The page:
Ripping Families Apart
At 7am one January morning last year, Immigration and Customs Enforcement (ICE) agents knocked on Shirley Tan's front door. The agents had come to deport her back to Philippines because her application for asylum, filed years earlier, had been denied.
In front of her twin boys, ICE handcuffed her and threw her into a waiting van. Turns out Tan had no idea her application had been denied.
Tan’s partner, Jay Mercado, an American citizen, could not sponsor Shirley for residency. Both are women-- who have been together for more than two decades. Same-sex partners can’t do what straight Americans with spouses can do and sponsor their foreign-born partner.
More than 36,000 same-sex couples face being ripped apart. They have to separate or move abroad to be together. And forty-six percent of these couples are raising children, meaning the kids, too, are ripped out of school and out of their communities. As a mother of twin boys, I can’t imagine having to uproot my kids and leave this great country in order to be with my spouse.
In theory, U.S. immigration policy is about family unification. If one member of a family is an American citizen, our laws say, even encourage, that the rest of that person’s family—including spouses, children, and parents-- can come live with them in the U.S. But this applies only to straight families. This is not quite the freedom to love whomever you want or live wherever you want this country is usually all about.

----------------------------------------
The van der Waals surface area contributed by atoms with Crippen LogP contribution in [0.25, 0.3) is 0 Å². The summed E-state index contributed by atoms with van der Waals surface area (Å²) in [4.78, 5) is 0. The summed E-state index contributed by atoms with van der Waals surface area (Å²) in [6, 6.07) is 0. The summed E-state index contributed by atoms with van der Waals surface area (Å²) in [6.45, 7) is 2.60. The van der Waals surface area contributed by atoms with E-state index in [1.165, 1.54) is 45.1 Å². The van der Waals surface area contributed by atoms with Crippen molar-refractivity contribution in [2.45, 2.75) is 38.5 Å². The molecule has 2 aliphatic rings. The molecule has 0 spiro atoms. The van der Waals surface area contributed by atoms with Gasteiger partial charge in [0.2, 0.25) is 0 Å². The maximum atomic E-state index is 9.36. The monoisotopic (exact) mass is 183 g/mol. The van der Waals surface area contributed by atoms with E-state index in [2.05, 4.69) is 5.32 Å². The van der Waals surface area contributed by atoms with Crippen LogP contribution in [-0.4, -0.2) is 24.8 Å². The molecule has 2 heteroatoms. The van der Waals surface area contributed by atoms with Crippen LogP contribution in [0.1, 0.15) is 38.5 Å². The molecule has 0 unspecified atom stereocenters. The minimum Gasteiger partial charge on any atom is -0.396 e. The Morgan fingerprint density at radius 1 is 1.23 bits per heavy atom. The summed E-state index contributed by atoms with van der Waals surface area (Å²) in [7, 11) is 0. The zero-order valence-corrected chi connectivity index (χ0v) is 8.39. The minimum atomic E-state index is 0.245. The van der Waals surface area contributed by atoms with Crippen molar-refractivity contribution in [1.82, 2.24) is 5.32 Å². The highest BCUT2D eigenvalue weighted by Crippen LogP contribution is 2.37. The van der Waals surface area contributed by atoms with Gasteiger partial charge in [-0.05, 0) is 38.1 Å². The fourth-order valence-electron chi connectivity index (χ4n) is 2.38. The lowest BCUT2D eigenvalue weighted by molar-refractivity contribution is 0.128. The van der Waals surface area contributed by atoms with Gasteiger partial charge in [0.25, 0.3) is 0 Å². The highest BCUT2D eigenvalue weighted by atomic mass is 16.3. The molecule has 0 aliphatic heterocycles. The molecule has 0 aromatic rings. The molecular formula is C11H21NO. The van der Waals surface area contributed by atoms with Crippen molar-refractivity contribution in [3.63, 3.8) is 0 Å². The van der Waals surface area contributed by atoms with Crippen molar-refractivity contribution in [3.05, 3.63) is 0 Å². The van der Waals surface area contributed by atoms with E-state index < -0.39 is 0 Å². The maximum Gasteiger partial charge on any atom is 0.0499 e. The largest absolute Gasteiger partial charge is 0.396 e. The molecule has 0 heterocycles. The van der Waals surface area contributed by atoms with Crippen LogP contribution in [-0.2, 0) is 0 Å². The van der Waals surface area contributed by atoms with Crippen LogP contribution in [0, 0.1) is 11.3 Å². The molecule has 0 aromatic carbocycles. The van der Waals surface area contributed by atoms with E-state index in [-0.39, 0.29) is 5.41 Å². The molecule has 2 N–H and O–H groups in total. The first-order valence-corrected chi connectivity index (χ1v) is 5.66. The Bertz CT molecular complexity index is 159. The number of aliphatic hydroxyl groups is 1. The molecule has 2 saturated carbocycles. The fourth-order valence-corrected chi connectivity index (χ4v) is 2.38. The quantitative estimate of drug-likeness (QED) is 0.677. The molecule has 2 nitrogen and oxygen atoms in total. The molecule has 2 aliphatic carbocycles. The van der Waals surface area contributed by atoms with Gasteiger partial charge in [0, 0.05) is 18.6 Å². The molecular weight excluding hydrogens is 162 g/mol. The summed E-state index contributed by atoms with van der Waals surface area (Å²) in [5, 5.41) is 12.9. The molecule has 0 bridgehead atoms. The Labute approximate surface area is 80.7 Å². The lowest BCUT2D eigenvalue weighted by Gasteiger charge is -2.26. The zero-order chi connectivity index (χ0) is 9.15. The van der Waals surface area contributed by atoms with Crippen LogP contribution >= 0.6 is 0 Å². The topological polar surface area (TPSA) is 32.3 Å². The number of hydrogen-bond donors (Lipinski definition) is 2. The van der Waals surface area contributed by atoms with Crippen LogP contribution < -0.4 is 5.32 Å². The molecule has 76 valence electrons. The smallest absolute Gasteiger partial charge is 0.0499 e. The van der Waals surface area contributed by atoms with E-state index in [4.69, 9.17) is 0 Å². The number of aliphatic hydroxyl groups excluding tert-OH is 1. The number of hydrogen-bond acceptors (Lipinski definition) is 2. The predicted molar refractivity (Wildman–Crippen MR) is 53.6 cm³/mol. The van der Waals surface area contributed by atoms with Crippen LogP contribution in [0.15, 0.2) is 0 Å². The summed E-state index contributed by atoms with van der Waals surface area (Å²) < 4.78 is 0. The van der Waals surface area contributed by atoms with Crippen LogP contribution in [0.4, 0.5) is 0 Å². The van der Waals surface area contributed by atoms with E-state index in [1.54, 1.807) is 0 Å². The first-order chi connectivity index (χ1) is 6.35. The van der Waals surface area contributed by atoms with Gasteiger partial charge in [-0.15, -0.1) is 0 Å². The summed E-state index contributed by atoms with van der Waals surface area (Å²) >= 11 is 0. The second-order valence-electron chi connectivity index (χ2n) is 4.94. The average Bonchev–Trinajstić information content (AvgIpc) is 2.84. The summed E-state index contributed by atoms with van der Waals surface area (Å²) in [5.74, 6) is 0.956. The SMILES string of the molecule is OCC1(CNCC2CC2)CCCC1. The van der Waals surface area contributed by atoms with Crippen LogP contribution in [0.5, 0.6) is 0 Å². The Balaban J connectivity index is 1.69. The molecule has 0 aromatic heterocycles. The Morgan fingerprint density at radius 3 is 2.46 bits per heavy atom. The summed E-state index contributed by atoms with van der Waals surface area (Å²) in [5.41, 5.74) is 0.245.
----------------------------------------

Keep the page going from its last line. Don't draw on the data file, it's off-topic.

Current immigration law not only threatens the economic stability of the families like Shirley’s and Jay’s. It leads to American citizens taking their money and talent to one of the 19 countries that offer immigration benefits for same-sex partners.
How do we fix this glaring inequality that cruelly punishes gay relationships and families? Congress should pass legislation that allows lesbian and gay Americans to sponsor their permanent partners for immigration. This would prevent these American citizens from having to choose between their families and their country. Family Equality is working diligently in Washington to see this bill gets passed.
And it would send the message that all families, straight and gay, matter; no one family is better than any other.